The horizontal communication among healthcare staff who provide cardiac service across units and departments was often positive, smooth and friendly. There was generally good coordination across units and departments involved in cardiac care. However, coordination was not good between medical doctors and pharmacists on the type and availability of medicine to treat cardiac patients. There was also interest conflict between medical doctors and radiologists over doing radiology to cardiac patients.

The vertical communication across hierarchies based on seniority, status and position was limited and was not usually healthy. The relationship between senior medical doctors and intern medical students and junior medical doctors was not based on mutual respect. Similarly, a study on relationship between physicians and nurses in Ethiopian revealed poor communication [31]. The national culture of Ethiopia would influence organizational cultures and subcultures. Ethiopian is characterized by high power distance culture [32] where people often accept hierarchical order without questioning or asking justification. Due to direct influence of national high power distance culture of Ethiopia, employees often do not feel comfortable asking questions for clarifications and challenging ideas of higher positioned or status persons which makes relationships challenging to young and vibrant employees [33]. This culture would influence juniors and intern doctors to accept any orders of senior doctors.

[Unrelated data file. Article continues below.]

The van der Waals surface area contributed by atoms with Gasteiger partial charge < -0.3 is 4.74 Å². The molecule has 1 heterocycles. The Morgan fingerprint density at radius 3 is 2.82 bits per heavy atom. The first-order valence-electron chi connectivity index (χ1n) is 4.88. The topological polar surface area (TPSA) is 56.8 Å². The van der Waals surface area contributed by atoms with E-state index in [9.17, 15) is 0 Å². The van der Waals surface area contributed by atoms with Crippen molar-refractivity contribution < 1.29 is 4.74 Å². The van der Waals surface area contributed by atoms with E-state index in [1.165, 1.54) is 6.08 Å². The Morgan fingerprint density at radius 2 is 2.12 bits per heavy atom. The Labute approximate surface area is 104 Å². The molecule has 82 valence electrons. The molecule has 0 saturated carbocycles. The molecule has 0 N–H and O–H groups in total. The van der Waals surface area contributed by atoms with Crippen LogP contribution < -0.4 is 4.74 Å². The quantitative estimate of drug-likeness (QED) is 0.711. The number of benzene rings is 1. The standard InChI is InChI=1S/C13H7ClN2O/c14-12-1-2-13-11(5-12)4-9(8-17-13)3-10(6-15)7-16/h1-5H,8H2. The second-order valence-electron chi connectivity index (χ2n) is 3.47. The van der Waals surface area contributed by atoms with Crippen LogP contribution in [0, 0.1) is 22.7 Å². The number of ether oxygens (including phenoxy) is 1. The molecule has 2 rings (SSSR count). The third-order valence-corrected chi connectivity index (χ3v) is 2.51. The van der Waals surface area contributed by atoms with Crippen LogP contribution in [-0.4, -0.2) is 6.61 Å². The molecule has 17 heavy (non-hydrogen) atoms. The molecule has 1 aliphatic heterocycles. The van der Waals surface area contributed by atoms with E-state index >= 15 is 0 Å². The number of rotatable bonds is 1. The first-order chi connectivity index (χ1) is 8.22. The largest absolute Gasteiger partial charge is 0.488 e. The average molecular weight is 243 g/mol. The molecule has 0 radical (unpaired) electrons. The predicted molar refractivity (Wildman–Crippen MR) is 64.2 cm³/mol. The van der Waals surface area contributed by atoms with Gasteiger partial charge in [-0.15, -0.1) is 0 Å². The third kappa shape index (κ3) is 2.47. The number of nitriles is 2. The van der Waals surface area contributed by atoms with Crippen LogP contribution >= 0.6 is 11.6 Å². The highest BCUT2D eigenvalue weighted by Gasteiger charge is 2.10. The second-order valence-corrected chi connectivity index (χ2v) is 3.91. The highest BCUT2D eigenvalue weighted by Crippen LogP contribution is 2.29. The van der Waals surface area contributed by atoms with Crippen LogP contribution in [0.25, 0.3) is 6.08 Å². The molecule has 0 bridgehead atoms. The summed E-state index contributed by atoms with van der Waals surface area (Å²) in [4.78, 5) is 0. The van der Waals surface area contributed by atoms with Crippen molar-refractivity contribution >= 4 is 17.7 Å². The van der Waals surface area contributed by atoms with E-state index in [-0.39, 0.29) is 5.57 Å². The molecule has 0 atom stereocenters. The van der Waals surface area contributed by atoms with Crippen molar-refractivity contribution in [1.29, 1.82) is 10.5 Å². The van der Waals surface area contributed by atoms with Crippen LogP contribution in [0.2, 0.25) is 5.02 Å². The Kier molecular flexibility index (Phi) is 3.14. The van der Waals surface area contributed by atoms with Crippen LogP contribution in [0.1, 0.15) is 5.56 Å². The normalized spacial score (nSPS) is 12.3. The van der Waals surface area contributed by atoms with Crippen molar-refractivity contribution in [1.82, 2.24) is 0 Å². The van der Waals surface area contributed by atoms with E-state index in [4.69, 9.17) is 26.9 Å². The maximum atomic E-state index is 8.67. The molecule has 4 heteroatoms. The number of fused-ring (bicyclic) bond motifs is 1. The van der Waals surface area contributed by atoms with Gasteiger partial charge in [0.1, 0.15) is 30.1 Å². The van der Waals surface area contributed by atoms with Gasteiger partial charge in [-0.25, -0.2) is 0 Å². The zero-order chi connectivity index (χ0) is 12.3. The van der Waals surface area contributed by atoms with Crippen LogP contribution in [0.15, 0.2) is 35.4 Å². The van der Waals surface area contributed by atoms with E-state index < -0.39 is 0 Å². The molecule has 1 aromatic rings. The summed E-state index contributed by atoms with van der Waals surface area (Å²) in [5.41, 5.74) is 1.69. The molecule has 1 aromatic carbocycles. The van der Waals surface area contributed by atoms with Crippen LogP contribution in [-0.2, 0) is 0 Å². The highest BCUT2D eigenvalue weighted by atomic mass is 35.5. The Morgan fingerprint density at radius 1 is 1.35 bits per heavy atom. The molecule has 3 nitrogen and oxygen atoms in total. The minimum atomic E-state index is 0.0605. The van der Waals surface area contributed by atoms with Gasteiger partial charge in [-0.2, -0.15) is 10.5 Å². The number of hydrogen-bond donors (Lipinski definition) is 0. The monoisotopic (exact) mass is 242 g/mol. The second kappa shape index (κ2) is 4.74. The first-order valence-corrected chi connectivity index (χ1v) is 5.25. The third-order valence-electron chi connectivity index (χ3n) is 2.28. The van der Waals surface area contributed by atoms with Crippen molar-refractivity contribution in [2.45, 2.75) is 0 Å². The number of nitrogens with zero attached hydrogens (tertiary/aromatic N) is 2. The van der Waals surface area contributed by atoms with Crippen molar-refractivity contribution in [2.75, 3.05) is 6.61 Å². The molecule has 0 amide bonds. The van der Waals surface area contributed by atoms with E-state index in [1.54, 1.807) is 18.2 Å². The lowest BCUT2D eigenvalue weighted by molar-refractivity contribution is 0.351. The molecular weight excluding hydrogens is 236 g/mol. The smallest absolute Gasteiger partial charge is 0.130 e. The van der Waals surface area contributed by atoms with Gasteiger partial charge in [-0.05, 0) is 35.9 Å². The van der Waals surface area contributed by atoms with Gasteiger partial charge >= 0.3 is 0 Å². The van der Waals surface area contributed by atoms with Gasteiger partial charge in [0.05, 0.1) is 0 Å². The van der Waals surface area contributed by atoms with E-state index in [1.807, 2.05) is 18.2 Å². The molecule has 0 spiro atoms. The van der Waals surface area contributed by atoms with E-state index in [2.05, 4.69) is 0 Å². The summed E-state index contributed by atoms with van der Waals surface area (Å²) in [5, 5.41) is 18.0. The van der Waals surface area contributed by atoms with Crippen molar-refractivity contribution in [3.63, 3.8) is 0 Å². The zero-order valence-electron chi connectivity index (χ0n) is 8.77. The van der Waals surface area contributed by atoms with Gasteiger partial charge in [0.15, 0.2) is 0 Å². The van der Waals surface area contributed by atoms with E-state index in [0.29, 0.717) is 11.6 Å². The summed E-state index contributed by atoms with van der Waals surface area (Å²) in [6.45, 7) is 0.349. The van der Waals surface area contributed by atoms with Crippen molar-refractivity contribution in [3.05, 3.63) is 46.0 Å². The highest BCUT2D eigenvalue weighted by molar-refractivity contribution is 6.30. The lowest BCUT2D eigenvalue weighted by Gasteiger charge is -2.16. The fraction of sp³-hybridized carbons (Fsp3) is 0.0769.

Coming to psychological safety, the present study uncovered limited freedom to express voice in cardiac unit in the University of Gondar Comprehensive Specialized Hospital. The management does not appreciate the voices of the staff. The response of the management to staff views, requests, concerns, suggestions and opinions was not welcoming.

Impartiality in terms of serving all patients equally was not often practiced in the cardiac unit due to the so called social. Providing a priority and quality service based on social connection (e.g., friendship, and blood relations) was dominantly practiced in providing care services. Despite the Hippocratic Oath in Medicine and in spite of first come first serve logic and no matter how much is the number of patients awaiting the call of the doctor, patients who have previous connection with healthcare workers or who have relatives working in the hospital are treated first. Though treatment based on one’s social is against the medical oath and immoral, it is widely practiced in the cardiac care provisions. It is considered as a tradition and a special benefit of a medical staff which is a major cause for dissatisfaction and complain of many patients. Providing healthcare service based on social is also against health equity principle of “giving people what they need when they need it, and in the amount, they need” [34].